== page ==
Writing at RMI Outlet, the blog for the Rocky Mountain Institute, Amory Lovins draws lessons from Fukishima, noting that the US has 6 plants identical to those and 17 very similar to them. And he notes that that pouring money money in the nuclear swamp will “reduce and retard climate protection.” Thus:
Each dollar spent on a new reactor buys about 2-10 times less carbon savings, 20-40 times slower, than spending that dollar on the cheaper, faster, safer solutions that make nuclear power unnecessary and uneconomic: efficient use of electricity, making heat and power together in factories or buildings (“cogeneration”), and renewable energy. The last two made 18% of the world’s 2009 electricity (while nuclear made 13%, reversing their 2000 shares)–and made over 90% of the 2007-08 increase in global electricity production.Those smarter choices are sweeping the global energy market. Half the world’s new generating capacity in 2008 and 2009 was renewable. In 2010, renewables, excluding big hydro dams, won $151 billion of private investment and added over 50 billion watts (70% the total capacity of all 23 Fukushima-style U.S. reactors) while nuclear got zero private investment and kept losing capacity. Supposedly unreliable windpower made 43-52% of four German states’ total 2010 electricity. Non-nuclear Denmark, 21% windpowered, plans to get entirely off fossil fuels. Hawai’i plans 70% renewables by 2025.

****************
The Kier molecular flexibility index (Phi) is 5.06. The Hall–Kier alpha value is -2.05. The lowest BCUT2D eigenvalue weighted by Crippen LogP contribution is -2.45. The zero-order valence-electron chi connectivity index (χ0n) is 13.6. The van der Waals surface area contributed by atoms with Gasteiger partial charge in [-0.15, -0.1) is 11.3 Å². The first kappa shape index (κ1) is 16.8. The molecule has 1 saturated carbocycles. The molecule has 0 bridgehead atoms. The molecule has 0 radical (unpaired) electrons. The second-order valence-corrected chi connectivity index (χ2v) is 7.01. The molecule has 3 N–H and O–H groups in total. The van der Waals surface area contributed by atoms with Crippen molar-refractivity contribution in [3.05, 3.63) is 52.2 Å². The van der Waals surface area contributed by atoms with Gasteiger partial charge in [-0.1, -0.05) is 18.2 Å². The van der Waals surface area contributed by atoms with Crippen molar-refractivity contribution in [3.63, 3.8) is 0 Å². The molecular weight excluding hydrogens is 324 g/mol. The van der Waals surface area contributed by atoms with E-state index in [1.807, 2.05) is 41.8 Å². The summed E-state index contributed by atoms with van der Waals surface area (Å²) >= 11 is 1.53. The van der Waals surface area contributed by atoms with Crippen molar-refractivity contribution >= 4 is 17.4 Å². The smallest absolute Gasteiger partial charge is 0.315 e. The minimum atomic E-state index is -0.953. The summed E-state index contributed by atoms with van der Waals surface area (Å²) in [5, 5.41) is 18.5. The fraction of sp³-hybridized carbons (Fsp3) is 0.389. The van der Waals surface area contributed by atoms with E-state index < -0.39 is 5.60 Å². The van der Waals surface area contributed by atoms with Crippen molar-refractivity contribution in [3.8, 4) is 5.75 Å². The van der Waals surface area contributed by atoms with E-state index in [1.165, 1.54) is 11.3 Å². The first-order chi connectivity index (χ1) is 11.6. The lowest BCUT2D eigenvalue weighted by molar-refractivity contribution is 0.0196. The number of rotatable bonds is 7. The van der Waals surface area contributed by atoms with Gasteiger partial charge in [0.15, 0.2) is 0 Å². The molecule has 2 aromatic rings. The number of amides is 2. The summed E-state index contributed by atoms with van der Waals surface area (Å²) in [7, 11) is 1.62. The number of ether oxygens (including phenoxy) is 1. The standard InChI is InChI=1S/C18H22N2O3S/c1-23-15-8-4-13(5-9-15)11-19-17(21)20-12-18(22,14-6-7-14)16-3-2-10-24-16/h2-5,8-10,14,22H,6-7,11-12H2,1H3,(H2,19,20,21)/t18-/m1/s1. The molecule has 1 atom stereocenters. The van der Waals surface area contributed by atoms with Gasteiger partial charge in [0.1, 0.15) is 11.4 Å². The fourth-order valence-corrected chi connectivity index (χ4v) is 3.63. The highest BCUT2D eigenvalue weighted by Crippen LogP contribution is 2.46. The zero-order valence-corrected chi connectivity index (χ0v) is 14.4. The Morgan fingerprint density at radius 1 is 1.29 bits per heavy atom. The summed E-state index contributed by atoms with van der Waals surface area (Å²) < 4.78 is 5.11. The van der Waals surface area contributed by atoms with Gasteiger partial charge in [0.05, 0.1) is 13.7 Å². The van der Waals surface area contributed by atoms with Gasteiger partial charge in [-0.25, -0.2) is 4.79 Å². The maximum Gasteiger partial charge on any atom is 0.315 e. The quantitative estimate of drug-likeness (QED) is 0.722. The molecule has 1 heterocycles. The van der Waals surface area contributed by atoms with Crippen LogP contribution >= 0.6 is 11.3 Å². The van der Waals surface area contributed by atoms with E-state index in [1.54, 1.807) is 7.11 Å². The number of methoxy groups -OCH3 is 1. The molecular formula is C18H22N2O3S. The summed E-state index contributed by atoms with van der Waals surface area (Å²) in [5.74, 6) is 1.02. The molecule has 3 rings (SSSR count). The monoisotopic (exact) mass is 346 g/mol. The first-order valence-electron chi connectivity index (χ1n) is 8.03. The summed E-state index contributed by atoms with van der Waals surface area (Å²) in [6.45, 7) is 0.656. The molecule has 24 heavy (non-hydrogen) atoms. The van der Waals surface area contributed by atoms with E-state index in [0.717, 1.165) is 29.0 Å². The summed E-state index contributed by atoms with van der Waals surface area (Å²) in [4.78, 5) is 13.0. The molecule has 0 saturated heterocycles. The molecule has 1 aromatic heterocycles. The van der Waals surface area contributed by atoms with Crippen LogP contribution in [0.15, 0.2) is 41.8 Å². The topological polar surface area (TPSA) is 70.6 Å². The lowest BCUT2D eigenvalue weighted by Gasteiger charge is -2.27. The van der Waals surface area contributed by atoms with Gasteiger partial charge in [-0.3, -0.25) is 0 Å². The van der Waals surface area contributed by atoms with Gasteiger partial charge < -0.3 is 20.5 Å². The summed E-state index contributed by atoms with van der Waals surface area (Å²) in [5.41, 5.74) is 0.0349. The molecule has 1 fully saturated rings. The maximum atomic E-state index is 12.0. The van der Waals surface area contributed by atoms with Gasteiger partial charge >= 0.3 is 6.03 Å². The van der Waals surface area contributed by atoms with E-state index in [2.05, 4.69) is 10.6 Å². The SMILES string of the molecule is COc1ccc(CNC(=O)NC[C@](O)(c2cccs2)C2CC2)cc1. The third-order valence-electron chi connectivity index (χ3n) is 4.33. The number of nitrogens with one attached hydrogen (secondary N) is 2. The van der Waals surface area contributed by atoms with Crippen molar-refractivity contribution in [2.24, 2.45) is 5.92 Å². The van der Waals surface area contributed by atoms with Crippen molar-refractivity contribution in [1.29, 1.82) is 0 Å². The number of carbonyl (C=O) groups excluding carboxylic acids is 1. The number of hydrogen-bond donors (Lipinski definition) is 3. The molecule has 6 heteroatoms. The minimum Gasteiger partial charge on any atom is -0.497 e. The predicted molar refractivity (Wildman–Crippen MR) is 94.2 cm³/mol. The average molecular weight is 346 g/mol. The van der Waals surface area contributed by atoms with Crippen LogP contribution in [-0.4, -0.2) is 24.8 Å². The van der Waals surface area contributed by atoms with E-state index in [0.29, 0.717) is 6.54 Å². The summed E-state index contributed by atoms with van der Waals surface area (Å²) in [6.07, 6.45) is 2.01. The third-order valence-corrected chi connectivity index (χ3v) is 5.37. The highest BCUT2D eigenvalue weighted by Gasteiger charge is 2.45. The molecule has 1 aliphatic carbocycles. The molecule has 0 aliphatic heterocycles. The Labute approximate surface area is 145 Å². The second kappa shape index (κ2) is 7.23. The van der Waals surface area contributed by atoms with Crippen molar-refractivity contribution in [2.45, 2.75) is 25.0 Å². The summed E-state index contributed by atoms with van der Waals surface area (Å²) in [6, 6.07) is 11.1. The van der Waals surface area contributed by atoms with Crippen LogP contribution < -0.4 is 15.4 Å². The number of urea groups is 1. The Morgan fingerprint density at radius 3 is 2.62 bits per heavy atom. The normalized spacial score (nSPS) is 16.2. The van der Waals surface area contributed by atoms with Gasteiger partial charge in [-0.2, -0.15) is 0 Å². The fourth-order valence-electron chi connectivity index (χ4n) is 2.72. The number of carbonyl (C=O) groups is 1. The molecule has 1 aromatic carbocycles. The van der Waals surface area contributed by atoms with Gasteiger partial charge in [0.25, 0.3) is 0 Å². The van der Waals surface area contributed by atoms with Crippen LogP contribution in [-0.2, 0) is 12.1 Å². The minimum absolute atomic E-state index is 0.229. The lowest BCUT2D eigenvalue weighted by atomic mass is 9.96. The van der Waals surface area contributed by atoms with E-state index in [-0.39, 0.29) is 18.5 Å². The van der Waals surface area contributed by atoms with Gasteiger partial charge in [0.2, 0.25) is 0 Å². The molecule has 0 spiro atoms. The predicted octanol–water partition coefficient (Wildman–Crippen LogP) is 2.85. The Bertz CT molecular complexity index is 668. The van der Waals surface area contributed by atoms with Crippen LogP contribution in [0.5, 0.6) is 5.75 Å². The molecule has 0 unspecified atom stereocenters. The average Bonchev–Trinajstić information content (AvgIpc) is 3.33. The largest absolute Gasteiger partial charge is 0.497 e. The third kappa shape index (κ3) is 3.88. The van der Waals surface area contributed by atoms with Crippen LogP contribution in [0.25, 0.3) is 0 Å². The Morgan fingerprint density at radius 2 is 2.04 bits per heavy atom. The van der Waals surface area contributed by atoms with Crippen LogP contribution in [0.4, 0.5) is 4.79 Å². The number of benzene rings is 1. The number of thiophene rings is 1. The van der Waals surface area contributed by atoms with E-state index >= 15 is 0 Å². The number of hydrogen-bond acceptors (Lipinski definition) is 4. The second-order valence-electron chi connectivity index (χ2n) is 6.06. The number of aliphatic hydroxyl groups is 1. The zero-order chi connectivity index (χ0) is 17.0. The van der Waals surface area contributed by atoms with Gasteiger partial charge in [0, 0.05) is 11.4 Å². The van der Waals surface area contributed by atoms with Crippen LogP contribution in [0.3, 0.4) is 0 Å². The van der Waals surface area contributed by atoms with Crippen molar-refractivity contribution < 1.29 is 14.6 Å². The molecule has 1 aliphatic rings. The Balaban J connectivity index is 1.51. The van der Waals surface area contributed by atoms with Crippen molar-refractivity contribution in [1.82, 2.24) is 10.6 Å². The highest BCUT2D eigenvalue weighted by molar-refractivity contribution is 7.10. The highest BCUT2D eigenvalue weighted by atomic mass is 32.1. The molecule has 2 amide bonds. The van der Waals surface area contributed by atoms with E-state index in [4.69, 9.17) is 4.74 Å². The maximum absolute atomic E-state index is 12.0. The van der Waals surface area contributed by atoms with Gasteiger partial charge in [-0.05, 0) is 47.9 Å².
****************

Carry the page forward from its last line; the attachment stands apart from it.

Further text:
He further notes that:
Japan, for its size, is even richer than America in benign, ample, but long-neglected energy choices. Perhaps this tragedy will call Japan to global leadership into a post-nuclear world. And before America suffers its own Fukushima, it too should ask, not whether unfinanceably costly new reactors are safe, but why build any more, and why keep running unsafe ones. China has suspended reactor approvals. Germany just shut down the oldest 41% of its nuclear capacity for study. America’s nuclear lobby says it can’t happen here, so pile on lavish new subsidies.
In the Spring of 2010 three executives in New York University’s CleanTech Executives Program, conducted a field survey and study on locally-driven sustainable energy initiatives: Wendy Brawer, Brett Barndt, and Lakis Polycarpou, Real Returns for Sustainable Communities: White Paper, Linking Communities and Investors for Sustainable Development (downloadable PDF of the complete study). They were particularly interested in how such projects could be financed:
Our survey found that investment professionals are interested in local sustainable development projects as a potential asset class. As one professional put it, “Local infrastructure projects like these are very suitable to our investor profiles.” Project finance professionals also said that they expected the sustainable development industry to “grow immensely,” and the key is to “build a platform” for growth.
What then is needed to increase adoption of cleantech and sustainable development projects? “We need to get beyond the bias we have toward centralized energy sources,” and develop ways to get small projects funded, said one professional.